Sparks students moving to Cockeysville Middle

January 10, 1995|By Mary Maushard | Mary Maushard,Sun Staff Writer Sun staff writer Robert Guy Matthews contributed to this article.

Students from Sparks Elementary School, which was destroyed by fire Sunday, will move to Cockeysville Middle School, beginning Friday.

School officials announced late yesterday that all 300 Sparks students can be accommodated in about 11 classrooms at Cockeysville, which is 340 students under capacity this year. Cockeysville Middle is south of Sparks on Greenside Drive, between Warren and Cranbrook roads.

Parents, students, teachers and administrators from Sparks will meet at 7 o'clock tonight at Cockeysville to hear more details of the move. Sparks Principal Thomas Ellis urged families to bring their children. "The kids need to see that [the teachers] are safe," he said.

In announcing the relocation plans, Superintendent Stuart Berger said: "We believe this is the best decision we can make for the children and families affected by this terrible fire. We wanted to make sure that we would not compromise the quality of instruction for our students at Sparks. We also agreed with the Sparks community that it was important to keep everyone together to maintain the school's spirit and integrity."

Earlier in the day, school board President Paul Cunningham had assured the Sparks' staff that keeping them together was "the most important thing."

School system spokesman Charles Herndon said last night building employees would begin to move furniture, equipment and materials into Cockeysville "in earnest" today. Some materials from Sparks may be salvageable but what and how much won't be known at least until the end of the week. Engineers were in the burned-out building yesterday, determining if it was sound enough for school system workers to go in to begin salvaging furniture and other materials.

The 85-year-old school on Sparks Road, just off York, burned for several hours Sunday. The custodian discovered the fire about 7:40 a.m. when he arrived to open the building for church services held there. He saw fire coming out of a ventilator and used a fire extinguisher to put it out there but the fire apparently also was burning elsewhere, said Faith Hermann, executive director of facilities for the school system.

"We know it started in the ceiling above a second-story classroom," she said. Ms. Hermann said fire officials told her after inspecting the building that "the fire was burning about an hour before the custodian saw it."

She said investigators said it may have started, not in electrical wiring, as originally thought, but from a spark from a motor in the school's air-handling system. Damage is estimated at about $4 million to the building and its contents.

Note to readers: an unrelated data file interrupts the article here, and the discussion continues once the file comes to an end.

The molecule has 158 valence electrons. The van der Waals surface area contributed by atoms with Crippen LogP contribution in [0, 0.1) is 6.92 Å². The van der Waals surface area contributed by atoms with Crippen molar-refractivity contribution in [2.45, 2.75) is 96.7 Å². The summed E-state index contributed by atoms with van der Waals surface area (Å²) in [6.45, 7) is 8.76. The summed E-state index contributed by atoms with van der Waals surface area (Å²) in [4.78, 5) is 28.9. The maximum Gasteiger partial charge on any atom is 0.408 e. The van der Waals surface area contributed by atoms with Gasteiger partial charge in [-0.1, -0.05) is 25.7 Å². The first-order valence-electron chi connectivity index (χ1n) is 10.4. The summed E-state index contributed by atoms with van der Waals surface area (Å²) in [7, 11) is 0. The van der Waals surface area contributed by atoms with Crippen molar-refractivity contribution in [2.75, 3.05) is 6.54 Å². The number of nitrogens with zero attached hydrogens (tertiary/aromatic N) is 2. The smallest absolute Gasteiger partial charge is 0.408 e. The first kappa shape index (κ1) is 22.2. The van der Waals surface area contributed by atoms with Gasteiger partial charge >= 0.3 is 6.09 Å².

Built in 1909, the school did not have smoke detectors or a sprinkler system. The security and fire alarms had to be manually activated, said Mr. Herndon. "The building is required to meet the code in the year the building is built," he explained.

Long-term plans for replacing the school will not be made for some time, school officials said.

County Executive C. A. Dutch Ruppersberger III has appointed Winifred Carpenter and Donald Pearce, both Sparks-area residents, to represent his administration in the community on long-range plans for the school. Mr. Pearce, a former school board president, attended Sparks.

"My children all went to Sparks," said Ms. Carpenter, a longtime school activist. "It was my second home for a long, long time. The community wants to save the structure. This is a tough one."

The final decision on Sparks will be made by the board. Mr. Cunningham said that "even on the fast track, we're looking at three years" before a replacement school would open.

Ms. Hermann said that Yale Stenzler, executive director of the state's Interagency Committee on school construction, said he "would work with us" on money to rebuild.

School officials said offers of support had come from many areas of the community. Other county schools are preparing "care packages" of supplies and materials for the Sparks' staff; community residents have offered assistance; and the Howard County schools have offered supplies.

Karen Williams, a fourth-grade teacher at Warren Elementary School, is offering help borne of experience. She taught at Berkshire Elementary School in Dundalk when it burned in 1984. She suggested that other county teachers adopt the Sparks teachers and share materials. "We're really out here for each other," she said. "There's a whole faculty here to help. We all have extra stuff. We should say, 'Here, with love. Now go teach our children.' "

Offers of help are being coordinated through the school system's Office of Community Relations. Anyone wishing to donate materials, time or ideas, should phone (410) 887-4243.

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